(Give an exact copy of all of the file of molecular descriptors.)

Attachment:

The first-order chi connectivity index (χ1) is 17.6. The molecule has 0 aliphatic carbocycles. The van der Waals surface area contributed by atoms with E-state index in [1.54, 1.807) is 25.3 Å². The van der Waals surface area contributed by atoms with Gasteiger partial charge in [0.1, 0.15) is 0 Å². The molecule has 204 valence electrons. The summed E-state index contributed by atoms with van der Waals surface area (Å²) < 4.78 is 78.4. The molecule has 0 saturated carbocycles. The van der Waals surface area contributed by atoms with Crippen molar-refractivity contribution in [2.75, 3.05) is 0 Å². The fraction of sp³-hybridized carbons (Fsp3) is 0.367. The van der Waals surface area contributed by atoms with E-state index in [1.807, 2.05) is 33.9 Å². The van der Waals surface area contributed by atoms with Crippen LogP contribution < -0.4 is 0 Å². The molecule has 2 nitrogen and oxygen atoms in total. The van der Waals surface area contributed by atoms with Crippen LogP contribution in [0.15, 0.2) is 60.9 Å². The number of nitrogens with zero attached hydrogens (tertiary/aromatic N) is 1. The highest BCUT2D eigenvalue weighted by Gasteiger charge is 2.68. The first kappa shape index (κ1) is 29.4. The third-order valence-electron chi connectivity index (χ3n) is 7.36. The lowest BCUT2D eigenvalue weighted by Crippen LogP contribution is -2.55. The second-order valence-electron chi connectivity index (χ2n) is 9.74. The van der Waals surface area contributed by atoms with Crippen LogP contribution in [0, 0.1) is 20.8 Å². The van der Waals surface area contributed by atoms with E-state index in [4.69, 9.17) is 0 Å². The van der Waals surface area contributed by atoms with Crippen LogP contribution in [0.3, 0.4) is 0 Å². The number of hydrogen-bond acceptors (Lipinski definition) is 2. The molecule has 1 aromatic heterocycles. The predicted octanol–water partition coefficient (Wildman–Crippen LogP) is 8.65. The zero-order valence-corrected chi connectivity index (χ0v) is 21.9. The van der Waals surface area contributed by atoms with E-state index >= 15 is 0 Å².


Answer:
The first-order chi connectivity index (χ1) is 17.6. The molecule has 0 aliphatic carbocycles. The van der Waals surface area contributed by atoms with E-state index in [1.54, 1.807) is 25.3 Å². The van der Waals surface area contributed by atoms with Gasteiger partial charge in [0.1, 0.15) is 0 Å². The molecule has 204 valence electrons. The summed E-state index contributed by atoms with van der Waals surface area (Å²) < 4.78 is 78.4. The molecule has 0 saturated carbocycles. The van der Waals surface area contributed by atoms with Crippen molar-refractivity contribution in [2.75, 3.05) is 0 Å². The fraction of sp³-hybridized carbons (Fsp3) is 0.367. The van der Waals surface area contributed by atoms with E-state index in [1.807, 2.05) is 33.9 Å². The van der Waals surface area contributed by atoms with Crippen LogP contribution < -0.4 is 0 Å². The molecule has 2 nitrogen and oxygen atoms in total. The van der Waals surface area contributed by atoms with Crippen LogP contribution in [0.15, 0.2) is 60.9 Å². The number of nitrogens with zero attached hydrogens (tertiary/aromatic N) is 1. The highest BCUT2D eigenvalue weighted by Gasteiger charge is 2.68. The first kappa shape index (κ1) is 29.4. The third-order valence-electron chi connectivity index (χ3n) is 7.36. The lowest BCUT2D eigenvalue weighted by Crippen LogP contribution is -2.55. The second-order valence-electron chi connectivity index (χ2n) is 9.74. The van der Waals surface area contributed by atoms with Crippen LogP contribution in [0, 0.1) is 20.8 Å². The van der Waals surface area contributed by atoms with E-state index in [4.69, 9.17) is 0 Å². The van der Waals surface area contributed by atoms with Crippen LogP contribution in [0.3, 0.4) is 0 Å². The number of hydrogen-bond acceptors (Lipinski definition) is 2. The molecule has 1 aromatic heterocycles. The predicted octanol–water partition coefficient (Wildman–Crippen LogP) is 8.65. The zero-order valence-corrected chi connectivity index (χ0v) is 21.9. The van der Waals surface area contributed by atoms with E-state index >= 15 is 0 Å².